Print Friendly

From Sabbaths 2011

 

I.

for David Garrard Lowe

 

Matisse’s Dominique of Vence*
on a postcard from a friend
stands in my window, a presence
in the light, below a bend

of the Kentucky River.
His face is featureless,
yet he stands in character,
a book displaying a cross

held against his heart
by a hand in bare outline,
remade entirely by art.
The falling folds of his gown

are several vertical strokes
signifying to the eye
in black lines quick as looks.
The saint is standing by

in silence while the light
performs its holy work
in colors on the white
wall. After the dark

it is morning in Vence.
Many years ago
I went there, and ever since
have recalled the light, now

replaced by later light,
how it filled the room,
crowding the darkness out,
allowing vision its time.

Behind the pictured saint,
meanwhile, my washed window
is a grid in black paint
rationally ruled, although

admitting sensational light. Beyond
are trees, the river, a dark line of hills,
familiar as hand to mind,
but the prospect fills

no term of human truth,
no form of human thought.
A heron hunched at stream mouth
fishes quietly as he ought.

 

* A figure in outline of St. Dominique, one of Matisse’s “decorations” for the Chapel of the Rosary in Vence,
a hill town in southern France. The Chapel was consecrated on June 25, 1951. I went there in 1962.

 

 

 

VIII.

Off in the woods in the quiet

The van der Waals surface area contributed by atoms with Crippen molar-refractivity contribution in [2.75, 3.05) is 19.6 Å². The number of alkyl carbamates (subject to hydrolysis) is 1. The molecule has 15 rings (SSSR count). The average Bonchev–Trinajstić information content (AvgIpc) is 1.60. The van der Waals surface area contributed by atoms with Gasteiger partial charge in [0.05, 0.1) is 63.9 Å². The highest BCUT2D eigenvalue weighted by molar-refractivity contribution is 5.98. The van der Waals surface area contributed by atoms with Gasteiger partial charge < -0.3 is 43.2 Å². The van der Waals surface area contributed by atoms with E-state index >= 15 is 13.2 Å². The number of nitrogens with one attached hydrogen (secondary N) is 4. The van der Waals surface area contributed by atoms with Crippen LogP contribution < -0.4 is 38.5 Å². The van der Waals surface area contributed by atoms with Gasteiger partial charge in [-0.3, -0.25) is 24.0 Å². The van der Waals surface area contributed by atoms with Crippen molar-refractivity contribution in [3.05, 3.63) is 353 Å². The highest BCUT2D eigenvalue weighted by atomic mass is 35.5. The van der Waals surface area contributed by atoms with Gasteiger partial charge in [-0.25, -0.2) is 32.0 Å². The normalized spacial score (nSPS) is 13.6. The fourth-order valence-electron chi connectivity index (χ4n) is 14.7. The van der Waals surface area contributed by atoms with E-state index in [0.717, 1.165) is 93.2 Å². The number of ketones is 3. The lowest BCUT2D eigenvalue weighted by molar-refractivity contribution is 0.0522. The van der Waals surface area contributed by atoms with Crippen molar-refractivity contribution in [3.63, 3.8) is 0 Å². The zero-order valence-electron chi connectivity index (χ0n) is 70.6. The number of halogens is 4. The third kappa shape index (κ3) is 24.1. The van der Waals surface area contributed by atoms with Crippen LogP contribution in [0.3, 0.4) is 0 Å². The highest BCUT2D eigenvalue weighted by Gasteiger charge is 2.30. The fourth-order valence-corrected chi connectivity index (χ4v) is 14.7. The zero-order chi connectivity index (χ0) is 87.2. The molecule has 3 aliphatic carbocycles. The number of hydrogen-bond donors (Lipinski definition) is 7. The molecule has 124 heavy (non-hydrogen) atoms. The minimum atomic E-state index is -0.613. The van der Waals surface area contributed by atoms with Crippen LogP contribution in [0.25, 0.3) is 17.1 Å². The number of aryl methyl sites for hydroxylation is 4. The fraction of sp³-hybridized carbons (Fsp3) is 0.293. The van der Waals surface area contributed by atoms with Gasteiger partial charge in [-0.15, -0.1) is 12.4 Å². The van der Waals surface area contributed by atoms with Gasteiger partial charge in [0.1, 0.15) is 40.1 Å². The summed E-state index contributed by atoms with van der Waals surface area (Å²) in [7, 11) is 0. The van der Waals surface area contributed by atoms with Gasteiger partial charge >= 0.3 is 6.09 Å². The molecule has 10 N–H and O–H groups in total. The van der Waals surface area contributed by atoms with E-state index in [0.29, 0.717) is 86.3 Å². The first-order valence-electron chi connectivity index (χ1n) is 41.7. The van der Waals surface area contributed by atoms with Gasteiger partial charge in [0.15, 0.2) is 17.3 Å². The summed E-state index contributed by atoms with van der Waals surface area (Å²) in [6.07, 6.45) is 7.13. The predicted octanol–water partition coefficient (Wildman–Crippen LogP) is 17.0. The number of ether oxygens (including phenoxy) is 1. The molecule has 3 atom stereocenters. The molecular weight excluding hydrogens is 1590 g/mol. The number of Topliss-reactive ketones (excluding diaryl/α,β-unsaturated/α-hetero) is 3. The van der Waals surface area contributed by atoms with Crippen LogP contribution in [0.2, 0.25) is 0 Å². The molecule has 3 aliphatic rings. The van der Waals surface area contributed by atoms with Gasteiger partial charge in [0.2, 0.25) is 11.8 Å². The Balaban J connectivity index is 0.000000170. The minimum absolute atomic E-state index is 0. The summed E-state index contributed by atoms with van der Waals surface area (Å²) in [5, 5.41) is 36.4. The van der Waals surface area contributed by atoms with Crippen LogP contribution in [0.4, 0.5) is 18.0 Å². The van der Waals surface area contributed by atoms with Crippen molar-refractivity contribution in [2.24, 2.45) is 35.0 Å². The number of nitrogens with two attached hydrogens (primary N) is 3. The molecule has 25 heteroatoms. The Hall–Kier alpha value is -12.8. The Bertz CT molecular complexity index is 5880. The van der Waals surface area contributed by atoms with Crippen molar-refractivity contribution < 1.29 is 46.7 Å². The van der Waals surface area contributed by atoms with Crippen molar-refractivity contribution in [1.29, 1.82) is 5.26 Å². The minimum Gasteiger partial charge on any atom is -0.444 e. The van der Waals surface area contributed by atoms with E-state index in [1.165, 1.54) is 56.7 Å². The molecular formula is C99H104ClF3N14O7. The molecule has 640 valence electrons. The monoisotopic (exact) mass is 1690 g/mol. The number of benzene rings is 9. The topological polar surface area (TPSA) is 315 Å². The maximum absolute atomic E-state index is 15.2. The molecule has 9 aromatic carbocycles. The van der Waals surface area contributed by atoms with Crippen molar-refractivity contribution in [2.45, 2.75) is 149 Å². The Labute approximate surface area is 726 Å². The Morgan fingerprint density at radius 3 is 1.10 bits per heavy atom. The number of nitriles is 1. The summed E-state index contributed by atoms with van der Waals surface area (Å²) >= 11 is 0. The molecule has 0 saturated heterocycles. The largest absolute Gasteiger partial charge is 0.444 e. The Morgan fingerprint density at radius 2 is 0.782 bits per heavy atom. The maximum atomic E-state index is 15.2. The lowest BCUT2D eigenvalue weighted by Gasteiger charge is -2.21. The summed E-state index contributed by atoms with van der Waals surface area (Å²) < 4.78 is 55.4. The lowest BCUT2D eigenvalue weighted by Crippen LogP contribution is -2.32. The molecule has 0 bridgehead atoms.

morning a redbird is singing
and his song goes out around him
greater than its purpose,
a welcoming room of song
in which the trees stand,
through which the creek flows.

 

 

 

XI.

New come, we took fields
from the forest, clearing, breaking
the steep slopes. And this was
a fall from a kind of grace:
from the forest in its long Sabbath,
dependent only upon
the Genius of this place, to the field
dependent upon us, our work,
and our failure first and last
to keep peace between
the naked soil and the rain.
From the laws of the First Former
we fell to the place deformed.
The hard rains fell then
into our history, from grace
to fate upon our gullied land.

We numbered the years, not many,
until the forest took back
the failed fields with their scars
unhealed and long in healing,
our toil forfeit to the trees
of a new generation: locust,
cedar, box elder, elm,
and thorn. In spring the redbud
and wild plum, white and pink
on the abandoned slopes, granted
such beauty as we might
have thought forgiving.

By leaving it alone, we are
in a manner forgiven. And yet
we must wait long, long–
how much longer than we
will live?–for the return of what
is gone, not of the past
forever lost, but of health,
the promise of life in and
remade finally whole.

Left alone, the “pioneer
generation” of trees gives way
to the oaks, hickories, maples,
beeches, poplars of the lasting
forest.

             By keeping intact
its gift of self-renewal, not
as our belonging, but asking how
we might belong to it,
what we might use of it
for ourselves, leaving it whole,
we may come to live in its
time, in which our lives will pass